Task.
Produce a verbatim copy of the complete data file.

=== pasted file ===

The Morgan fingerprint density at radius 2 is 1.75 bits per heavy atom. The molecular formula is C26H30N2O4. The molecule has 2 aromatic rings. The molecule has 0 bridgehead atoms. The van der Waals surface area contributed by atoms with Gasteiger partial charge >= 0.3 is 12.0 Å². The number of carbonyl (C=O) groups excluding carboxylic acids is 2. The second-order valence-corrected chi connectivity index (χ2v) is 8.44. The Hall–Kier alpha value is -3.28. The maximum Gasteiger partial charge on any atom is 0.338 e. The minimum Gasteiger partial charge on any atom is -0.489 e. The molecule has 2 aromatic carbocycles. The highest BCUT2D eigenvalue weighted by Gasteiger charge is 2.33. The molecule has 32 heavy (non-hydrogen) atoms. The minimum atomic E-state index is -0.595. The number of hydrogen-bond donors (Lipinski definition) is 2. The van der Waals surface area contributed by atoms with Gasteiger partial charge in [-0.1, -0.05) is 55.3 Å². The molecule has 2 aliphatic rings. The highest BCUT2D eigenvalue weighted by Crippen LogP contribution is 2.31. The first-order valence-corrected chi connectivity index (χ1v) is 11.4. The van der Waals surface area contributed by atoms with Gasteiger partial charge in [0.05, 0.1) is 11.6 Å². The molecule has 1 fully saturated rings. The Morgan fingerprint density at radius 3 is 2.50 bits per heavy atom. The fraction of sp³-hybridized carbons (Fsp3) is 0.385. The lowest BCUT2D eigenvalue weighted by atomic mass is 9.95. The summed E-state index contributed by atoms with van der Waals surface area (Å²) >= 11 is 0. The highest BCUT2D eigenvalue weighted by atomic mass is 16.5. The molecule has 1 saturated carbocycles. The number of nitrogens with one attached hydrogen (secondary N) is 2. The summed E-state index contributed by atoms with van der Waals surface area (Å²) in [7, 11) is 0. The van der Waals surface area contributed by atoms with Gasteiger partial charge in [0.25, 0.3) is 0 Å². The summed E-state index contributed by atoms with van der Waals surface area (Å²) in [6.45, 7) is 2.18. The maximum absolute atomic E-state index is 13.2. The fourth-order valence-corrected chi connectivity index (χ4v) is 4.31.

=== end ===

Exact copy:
The Morgan fingerprint density at radius 2 is 1.75 bits per heavy atom. The molecular formula is C26H30N2O4. The molecule has 2 aromatic rings. The molecule has 0 bridgehead atoms. The van der Waals surface area contributed by atoms with Gasteiger partial charge >= 0.3 is 12.0 Å². The number of carbonyl (C=O) groups excluding carboxylic acids is 2. The second-order valence-corrected chi connectivity index (χ2v) is 8.44. The Hall–Kier alpha value is -3.28. The maximum Gasteiger partial charge on any atom is 0.338 e. The minimum Gasteiger partial charge on any atom is -0.489 e. The molecule has 2 aromatic carbocycles. The highest BCUT2D eigenvalue weighted by Gasteiger charge is 2.33. The molecule has 32 heavy (non-hydrogen) atoms. The minimum atomic E-state index is -0.595. The number of hydrogen-bond donors (Lipinski definition) is 2. The van der Waals surface area contributed by atoms with Gasteiger partial charge in [-0.1, -0.05) is 55.3 Å². The molecule has 2 aliphatic rings. The highest BCUT2D eigenvalue weighted by Crippen LogP contribution is 2.31. The first-order valence-corrected chi connectivity index (χ1v) is 11.4. The van der Waals surface area contributed by atoms with Gasteiger partial charge in [0.05, 0.1) is 11.6 Å². The molecule has 1 fully saturated rings. The Morgan fingerprint density at radius 3 is 2.50 bits per heavy atom. The fraction of sp³-hybridized carbons (Fsp3) is 0.385. The lowest BCUT2D eigenvalue weighted by atomic mass is 9.95. The summed E-state index contributed by atoms with van der Waals surface area (Å²) >= 11 is 0. The highest BCUT2D eigenvalue weighted by atomic mass is 16.5. The molecule has 1 saturated carbocycles. The number of nitrogens with one attached hydrogen (secondary N) is 2. The summed E-state index contributed by atoms with van der Waals surface area (Å²) in [7, 11) is 0. The van der Waals surface area contributed by atoms with Gasteiger partial charge in [0.25, 0.3) is 0 Å². The summed E-state index contributed by atoms with van der Waals surface area (Å²) in [6.45, 7) is 2.18. The maximum absolute atomic E-state index is 13.2. The fourth-order valence-corrected chi connectivity index (χ4v) is 4.31.